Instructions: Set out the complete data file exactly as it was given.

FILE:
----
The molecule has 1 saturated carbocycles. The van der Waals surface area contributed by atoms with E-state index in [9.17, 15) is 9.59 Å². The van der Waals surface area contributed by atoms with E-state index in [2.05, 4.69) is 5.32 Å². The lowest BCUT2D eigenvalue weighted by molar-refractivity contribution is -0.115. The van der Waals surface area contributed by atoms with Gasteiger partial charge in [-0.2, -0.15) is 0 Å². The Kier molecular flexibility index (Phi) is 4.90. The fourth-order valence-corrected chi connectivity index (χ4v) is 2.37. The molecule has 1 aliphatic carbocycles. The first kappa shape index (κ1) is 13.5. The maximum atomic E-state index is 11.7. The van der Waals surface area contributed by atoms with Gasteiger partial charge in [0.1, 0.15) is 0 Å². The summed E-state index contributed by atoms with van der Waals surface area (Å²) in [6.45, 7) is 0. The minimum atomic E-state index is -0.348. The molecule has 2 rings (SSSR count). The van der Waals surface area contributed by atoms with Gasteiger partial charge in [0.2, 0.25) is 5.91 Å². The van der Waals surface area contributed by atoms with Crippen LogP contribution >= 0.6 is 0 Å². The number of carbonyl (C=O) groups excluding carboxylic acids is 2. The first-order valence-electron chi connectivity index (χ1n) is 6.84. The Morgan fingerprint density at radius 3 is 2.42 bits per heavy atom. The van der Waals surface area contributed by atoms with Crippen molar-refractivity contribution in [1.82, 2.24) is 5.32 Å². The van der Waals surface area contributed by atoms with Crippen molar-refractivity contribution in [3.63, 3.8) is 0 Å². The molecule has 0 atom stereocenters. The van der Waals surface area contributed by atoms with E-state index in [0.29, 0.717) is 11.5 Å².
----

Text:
The molecule has 1 saturated carbocycles. The van der Waals surface area contributed by atoms with E-state index in [9.17, 15) is 9.59 Å². The van der Waals surface area contributed by atoms with E-state index in [2.05, 4.69) is 5.32 Å². The lowest BCUT2D eigenvalue weighted by molar-refractivity contribution is -0.115. The van der Waals surface area contributed by atoms with Gasteiger partial charge in [-0.2, -0.15) is 0 Å². The Kier molecular flexibility index (Phi) is 4.90. The fourth-order valence-corrected chi connectivity index (χ4v) is 2.37. The molecule has 1 aliphatic carbocycles. The first kappa shape index (κ1) is 13.5. The maximum atomic E-state index is 11.7. The van der Waals surface area contributed by atoms with Gasteiger partial charge in [0.1, 0.15) is 0 Å². The summed E-state index contributed by atoms with van der Waals surface area (Å²) in [6.45, 7) is 0. The minimum atomic E-state index is -0.348. The molecule has 2 rings (SSSR count). The van der Waals surface area contributed by atoms with Gasteiger partial charge in [0.2, 0.25) is 5.91 Å². The van der Waals surface area contributed by atoms with Crippen LogP contribution >= 0.6 is 0 Å². The number of carbonyl (C=O) groups excluding carboxylic acids is 2. The first-order valence-electron chi connectivity index (χ1n) is 6.84. The Morgan fingerprint density at radius 3 is 2.42 bits per heavy atom. The van der Waals surface area contributed by atoms with Crippen molar-refractivity contribution in [1.82, 2.24) is 5.32 Å². The van der Waals surface area contributed by atoms with Crippen molar-refractivity contribution in [3.63, 3.8) is 0 Å². The molecule has 0 atom stereocenters. The van der Waals surface area contributed by atoms with E-state index in [0.29, 0.717) is 11.5 Å².